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Dev Med Child Neurol. 2005 Mar;47(3):163-70.

Handwriting performance in preterm children compared with term peers at age 6 to 7 years.

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  • 1Rehabilitation Science, School of Physical and Occupational Therapy, McGill University, Montreal, Quebec, Canada.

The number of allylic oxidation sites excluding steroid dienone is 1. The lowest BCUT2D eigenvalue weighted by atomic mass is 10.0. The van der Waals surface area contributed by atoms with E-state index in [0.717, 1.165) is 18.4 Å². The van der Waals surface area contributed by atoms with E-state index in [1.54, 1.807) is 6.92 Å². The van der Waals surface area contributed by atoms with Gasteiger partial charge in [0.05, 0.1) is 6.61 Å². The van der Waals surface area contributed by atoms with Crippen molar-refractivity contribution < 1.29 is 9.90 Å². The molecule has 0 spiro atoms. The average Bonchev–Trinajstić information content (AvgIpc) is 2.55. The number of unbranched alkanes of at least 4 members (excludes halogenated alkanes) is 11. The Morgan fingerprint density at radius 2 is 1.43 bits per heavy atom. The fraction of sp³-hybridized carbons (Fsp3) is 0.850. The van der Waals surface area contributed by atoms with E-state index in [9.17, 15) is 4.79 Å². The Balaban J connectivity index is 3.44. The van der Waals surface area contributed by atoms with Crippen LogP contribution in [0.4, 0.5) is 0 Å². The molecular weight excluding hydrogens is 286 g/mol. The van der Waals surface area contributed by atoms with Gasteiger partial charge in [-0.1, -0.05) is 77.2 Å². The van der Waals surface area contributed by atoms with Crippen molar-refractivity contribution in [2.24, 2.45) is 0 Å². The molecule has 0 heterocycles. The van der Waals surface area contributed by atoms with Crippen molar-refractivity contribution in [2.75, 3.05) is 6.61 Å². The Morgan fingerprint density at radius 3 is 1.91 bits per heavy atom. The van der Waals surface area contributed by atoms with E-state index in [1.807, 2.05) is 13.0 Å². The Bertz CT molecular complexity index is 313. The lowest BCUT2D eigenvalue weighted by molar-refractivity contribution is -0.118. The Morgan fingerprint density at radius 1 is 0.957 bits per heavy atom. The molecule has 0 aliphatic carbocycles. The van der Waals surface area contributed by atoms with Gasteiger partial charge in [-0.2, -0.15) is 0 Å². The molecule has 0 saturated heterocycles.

Preterm infants are at high risk for developmental impairments at school age. However, the impact of these impairments on important life skills, such as handwriting, is unknown. Forty-eight first-grade children (27 males, 21 females; mean age 6y 7mo, SD 3.9mo; range 6y 1mo to 7y 3mo) born preterm (birthweight < 1250g; gestational age < 34wks), without major physical or cognitive disabilities, were matched to 69 healthy, term control children (32 males, 37 females; mean age 6y 10mo, SD 3.6mo; range 6y 3mo to 7y 4mo) by sex and school class. All children were assessed using the Evaluation Tool of Children's Handwriting-Manuscript and several sensorimotor measures. Preterm children demonstrated significantly lower legibility and slower speed scores (p < 0.01) compared with control children for most of the handwriting tasks. Factors associated with legibility were visual perception and eye-hand coordination (r < 0.50; p < 0.05) and sex (r < 0.12; p = 0.01). In-hand manipulation and finger identification (r < 0.43; p < 0.01) were significantly correlated with slow handwriting speeds. Behaviour difficulties associated with hyperactivity and poor attention (Connors Abbreviated Symptoms Questionnaire) had a confounding influence on both legibility and speed. These findings may help guide early identification efforts and medical/therapeutic interventions for preterm children.

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